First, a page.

If you are a recreational angler or spearfisher and plan on fishing for rockfish, lingcod, California scorpionfish (sculpin), and other species of “groundfish” in 2021, continue reading to learn about important regulation changes that will take effect in the new year. Anglers and spearfishers should check CDFW’s website for the current regulations before fishing for groundfish, and are advised that some groundfish regulations printed in the 2020-21 ocean sport fishing regulations book will be out of date starting January 1, 2021.
The California Department of Fish and Wildlife (CDFW) worked closely with recreational stakeholders to develop the following changes, effective January 1, 2021 (see CDFW’s summary of recreational groundfish regulations for Groundfish Management Area boundary definitions).
There are no longer sub-bag limits for black rockfish, canary rockfish and cabezon within the 10-fish Rockfish, Cabezon, Greenling (RCG) complex daily bag limit, but there is a new sub-bag limit of five vermilion rockfish. Also, for consistency with federal regulations, the legal method of take for California scorpionfish has been updated, and no more than two hooks and one line may now be used when angling for this species.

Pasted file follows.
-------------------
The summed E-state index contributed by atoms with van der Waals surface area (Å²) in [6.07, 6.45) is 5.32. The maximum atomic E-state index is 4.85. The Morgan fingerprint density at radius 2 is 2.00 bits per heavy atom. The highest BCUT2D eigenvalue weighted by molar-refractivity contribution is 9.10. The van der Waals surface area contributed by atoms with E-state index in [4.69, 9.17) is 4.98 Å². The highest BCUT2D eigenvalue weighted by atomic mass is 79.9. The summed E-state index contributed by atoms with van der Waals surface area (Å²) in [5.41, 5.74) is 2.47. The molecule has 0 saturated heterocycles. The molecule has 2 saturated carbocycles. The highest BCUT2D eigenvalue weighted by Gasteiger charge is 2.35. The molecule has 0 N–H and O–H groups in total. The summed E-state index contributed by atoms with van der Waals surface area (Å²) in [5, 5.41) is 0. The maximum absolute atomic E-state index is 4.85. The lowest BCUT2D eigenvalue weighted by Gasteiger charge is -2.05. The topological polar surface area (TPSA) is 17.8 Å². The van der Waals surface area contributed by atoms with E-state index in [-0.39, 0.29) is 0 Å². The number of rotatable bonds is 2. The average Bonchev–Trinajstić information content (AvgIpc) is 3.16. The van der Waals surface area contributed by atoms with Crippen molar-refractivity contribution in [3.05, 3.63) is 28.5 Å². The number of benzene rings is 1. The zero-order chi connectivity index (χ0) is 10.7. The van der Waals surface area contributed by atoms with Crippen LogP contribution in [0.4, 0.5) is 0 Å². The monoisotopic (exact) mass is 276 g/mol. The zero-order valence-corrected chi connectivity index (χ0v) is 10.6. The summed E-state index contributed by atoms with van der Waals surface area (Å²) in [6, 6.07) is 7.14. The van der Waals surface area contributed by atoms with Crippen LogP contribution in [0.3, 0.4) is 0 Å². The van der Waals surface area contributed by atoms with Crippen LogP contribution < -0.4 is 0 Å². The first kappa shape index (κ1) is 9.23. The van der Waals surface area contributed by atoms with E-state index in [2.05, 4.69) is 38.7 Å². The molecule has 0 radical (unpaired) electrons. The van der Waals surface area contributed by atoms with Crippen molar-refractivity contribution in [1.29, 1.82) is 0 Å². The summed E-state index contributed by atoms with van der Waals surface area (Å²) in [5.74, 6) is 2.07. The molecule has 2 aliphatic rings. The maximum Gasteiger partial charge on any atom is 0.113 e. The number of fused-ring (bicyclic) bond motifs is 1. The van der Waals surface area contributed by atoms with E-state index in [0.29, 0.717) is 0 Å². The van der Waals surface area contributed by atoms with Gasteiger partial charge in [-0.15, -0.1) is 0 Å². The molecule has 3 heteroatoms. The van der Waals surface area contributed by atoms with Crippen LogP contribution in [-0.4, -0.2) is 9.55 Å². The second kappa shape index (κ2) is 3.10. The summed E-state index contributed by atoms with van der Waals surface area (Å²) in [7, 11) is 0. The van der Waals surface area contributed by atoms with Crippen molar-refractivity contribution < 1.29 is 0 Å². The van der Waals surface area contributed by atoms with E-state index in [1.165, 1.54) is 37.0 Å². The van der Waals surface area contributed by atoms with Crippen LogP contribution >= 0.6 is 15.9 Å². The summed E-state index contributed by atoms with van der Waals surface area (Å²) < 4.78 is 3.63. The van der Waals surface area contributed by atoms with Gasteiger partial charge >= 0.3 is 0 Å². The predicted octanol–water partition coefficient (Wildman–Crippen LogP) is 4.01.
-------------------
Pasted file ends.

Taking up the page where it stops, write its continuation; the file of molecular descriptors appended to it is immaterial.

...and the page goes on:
The Rockfish Conservation Area (RCA) boundary will allow for increased opportunities by moving:
- to 30 fathoms (180 feet) in the Mendocino Management Area during the regular open season (May 1-October 31);
- to 50 fathoms (300 feet) in the San Francisco Management Area during the open season (April 1-December 31);
- to 100 fathoms (600 feet) in the Southern Management Area during the open season (March 1-December 31).
The 30, 50, and 100 fathom depth contours are defined by straight lines connecting the waypoints adopted in the Code of Federal Regulations, Title 50, Part 660, Subpart C. Note that these lines are the official boundaries, regardless of the actual water depth, and that some areas may be closed even though they are shallower.
The ‘All Depth’ fishery in the Northern and Mendocino Management Areas will continue each November and December, unless modified by an in-season action.
The regulation changes were adopted by the Pacific Fishery Management Council in July and the California Fish and Game Commission in mid-October. Many of these changes were made in response to the outcomes of recent stock assessment science that showed certain groundfish populations are rebounding.
post by Travis Buck, Senior Environmental Scientist Supervisor